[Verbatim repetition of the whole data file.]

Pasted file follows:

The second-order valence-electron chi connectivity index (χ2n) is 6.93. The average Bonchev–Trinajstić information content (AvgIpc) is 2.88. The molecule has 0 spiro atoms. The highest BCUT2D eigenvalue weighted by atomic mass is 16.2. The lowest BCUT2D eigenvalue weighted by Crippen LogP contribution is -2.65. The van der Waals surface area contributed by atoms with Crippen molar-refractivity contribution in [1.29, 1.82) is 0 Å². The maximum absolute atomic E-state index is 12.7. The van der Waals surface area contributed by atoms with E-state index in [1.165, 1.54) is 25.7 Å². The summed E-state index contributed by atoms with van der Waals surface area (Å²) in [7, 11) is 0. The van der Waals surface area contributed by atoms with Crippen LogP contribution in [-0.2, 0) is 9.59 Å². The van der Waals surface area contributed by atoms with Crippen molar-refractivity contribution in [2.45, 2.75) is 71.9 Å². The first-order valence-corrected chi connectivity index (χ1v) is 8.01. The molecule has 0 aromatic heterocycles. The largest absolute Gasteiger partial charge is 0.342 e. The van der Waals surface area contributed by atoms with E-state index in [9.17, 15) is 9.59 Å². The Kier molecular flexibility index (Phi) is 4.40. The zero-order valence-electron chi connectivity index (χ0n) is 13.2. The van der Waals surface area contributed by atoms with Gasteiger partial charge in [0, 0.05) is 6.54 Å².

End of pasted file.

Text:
The second-order valence-electron chi connectivity index (χ2n) is 6.93. The average Bonchev–Trinajstić information content (AvgIpc) is 2.88. The molecule has 0 spiro atoms. The highest BCUT2D eigenvalue weighted by atomic mass is 16.2. The lowest BCUT2D eigenvalue weighted by Crippen LogP contribution is -2.65. The van der Waals surface area contributed by atoms with Crippen molar-refractivity contribution in [1.29, 1.82) is 0 Å². The maximum absolute atomic E-state index is 12.7. The van der Waals surface area contributed by atoms with E-state index in [1.165, 1.54) is 25.7 Å². The summed E-state index contributed by atoms with van der Waals surface area (Å²) in [7, 11) is 0. The van der Waals surface area contributed by atoms with Crippen LogP contribution in [-0.2, 0) is 9.59 Å². The van der Waals surface area contributed by atoms with Crippen molar-refractivity contribution in [2.45, 2.75) is 71.9 Å². The first-order valence-corrected chi connectivity index (χ1v) is 8.01. The molecule has 0 aromatic heterocycles. The largest absolute Gasteiger partial charge is 0.342 e. The van der Waals surface area contributed by atoms with E-state index in [9.17, 15) is 9.59 Å². The Kier molecular flexibility index (Phi) is 4.40. The zero-order valence-electron chi connectivity index (χ0n) is 13.2. The van der Waals surface area contributed by atoms with Gasteiger partial charge in [0, 0.05) is 6.54 Å².